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Save Those Boxes!

DS game case We spend a lot of time focusing on the game developers and publishers that help drive the gaming industry, but let us pause for a moment to give thanks for the folks who design and manufacture the packaging that our beloved games wear as a stylish and protective jacketDavid Oxford waxes philosophic re: boxes over at Kombo.

In the eras of 8 and 16-bit gaming, there was a common practice amongst gamers in which, upon getting a new game, they would proceed to discard every single thing that came with it. The instruction manuals were fortunate if they weren't cast to the curb with the rest, waiting for the cold Thursday-morning embrace of the garbage man's gloves to take them to their final resting place.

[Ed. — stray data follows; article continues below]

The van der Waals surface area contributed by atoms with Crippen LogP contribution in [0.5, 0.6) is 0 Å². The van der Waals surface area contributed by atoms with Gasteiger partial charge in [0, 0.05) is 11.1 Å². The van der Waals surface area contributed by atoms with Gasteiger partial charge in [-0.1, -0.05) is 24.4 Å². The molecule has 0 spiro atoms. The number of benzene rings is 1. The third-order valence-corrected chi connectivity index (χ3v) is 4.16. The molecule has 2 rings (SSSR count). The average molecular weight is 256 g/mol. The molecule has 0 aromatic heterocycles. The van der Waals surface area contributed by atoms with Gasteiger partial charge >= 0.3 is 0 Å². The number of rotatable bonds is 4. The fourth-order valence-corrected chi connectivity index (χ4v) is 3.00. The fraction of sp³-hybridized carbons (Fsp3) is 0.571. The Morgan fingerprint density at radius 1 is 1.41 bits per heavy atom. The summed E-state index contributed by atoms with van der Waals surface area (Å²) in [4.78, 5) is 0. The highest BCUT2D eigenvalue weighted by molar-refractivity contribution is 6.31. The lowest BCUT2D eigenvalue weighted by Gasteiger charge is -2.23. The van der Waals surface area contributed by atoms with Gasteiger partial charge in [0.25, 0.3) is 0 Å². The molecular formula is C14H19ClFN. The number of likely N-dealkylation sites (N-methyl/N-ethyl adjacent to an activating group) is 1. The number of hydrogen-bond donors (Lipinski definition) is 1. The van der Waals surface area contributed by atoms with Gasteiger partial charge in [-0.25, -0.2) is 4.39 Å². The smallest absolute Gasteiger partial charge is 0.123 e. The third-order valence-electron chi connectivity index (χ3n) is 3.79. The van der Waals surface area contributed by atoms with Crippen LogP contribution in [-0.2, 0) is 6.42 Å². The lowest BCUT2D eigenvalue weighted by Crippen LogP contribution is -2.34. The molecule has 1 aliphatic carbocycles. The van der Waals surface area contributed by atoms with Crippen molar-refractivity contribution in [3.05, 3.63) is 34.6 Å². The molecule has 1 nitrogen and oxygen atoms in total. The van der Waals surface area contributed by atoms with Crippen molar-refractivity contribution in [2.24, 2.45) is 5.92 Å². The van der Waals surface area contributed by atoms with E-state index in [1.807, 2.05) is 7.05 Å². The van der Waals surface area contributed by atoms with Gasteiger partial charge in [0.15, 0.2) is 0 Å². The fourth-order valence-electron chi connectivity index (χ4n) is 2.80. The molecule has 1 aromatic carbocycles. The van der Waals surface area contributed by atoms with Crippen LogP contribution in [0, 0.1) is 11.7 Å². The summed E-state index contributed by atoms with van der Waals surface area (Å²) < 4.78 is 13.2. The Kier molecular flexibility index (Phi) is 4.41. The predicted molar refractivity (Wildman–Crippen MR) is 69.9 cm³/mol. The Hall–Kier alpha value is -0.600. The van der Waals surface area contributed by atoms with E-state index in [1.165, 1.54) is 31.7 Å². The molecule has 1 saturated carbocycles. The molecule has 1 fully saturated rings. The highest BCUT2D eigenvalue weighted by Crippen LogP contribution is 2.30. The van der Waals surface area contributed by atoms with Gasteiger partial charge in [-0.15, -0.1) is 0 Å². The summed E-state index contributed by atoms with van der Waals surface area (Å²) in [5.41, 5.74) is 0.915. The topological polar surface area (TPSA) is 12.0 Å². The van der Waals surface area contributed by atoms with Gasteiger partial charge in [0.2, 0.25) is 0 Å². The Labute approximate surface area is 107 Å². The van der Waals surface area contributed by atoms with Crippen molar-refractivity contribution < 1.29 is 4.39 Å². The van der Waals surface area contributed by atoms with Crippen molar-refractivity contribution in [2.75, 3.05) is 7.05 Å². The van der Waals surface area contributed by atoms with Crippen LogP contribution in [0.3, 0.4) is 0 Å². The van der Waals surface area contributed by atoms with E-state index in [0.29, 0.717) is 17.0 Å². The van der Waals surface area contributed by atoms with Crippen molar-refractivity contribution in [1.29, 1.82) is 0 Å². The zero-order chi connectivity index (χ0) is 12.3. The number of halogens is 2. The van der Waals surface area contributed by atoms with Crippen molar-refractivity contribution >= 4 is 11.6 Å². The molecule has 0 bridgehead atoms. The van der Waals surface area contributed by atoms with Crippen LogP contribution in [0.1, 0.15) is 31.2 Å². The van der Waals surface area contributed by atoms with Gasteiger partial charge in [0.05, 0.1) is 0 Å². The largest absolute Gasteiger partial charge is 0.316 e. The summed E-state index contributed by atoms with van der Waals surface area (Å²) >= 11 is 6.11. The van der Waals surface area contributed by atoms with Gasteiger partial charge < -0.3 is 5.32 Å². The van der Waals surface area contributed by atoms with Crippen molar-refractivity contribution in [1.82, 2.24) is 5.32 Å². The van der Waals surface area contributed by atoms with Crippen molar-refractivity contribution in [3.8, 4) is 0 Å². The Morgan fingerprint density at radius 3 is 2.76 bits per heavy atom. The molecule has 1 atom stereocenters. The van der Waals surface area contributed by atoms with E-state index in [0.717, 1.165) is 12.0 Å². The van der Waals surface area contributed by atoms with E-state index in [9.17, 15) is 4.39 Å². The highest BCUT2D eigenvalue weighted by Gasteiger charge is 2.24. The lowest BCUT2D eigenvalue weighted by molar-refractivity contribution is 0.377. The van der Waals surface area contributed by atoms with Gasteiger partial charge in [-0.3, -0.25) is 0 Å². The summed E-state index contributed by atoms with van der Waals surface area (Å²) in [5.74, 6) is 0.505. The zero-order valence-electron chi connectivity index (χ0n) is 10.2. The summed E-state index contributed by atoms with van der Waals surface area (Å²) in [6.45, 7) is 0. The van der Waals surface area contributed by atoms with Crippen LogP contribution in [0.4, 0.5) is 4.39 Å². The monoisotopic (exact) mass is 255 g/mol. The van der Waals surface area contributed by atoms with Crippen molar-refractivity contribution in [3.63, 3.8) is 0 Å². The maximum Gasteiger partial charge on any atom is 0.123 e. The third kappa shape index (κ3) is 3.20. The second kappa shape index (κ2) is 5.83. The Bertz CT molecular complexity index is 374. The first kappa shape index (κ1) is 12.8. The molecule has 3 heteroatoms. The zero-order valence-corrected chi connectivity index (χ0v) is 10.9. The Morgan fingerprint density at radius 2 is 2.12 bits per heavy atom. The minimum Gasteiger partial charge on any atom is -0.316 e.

I never got this, personally. I kept my stuff intact. Hell, it pissed me off whenever I got a game that didn't have a box to sit alongside the rest.

In any event, it seems that the time of wasteful discarding of boxes and booklets has passed, as now more gamers are wisely holding on to the cases in which their games come.

I'm with David on this one.  I've been saving boxes and cases from the very start of my video gaming adventures all the way back to Bubble Bobble for the Nintendo Entertainment System.  In fact, my driving need for original boxes and cases is part of why I looked down on buying used games for years and years.  No original case?  No sale!  I've been able to move past that restriction in recent years though thanks to printable replacement cover art and a cube of empty DVD cases snagged from Best Buy.  That reminds me; I need to print out a cover for that used copy of Wario World I bought a while back.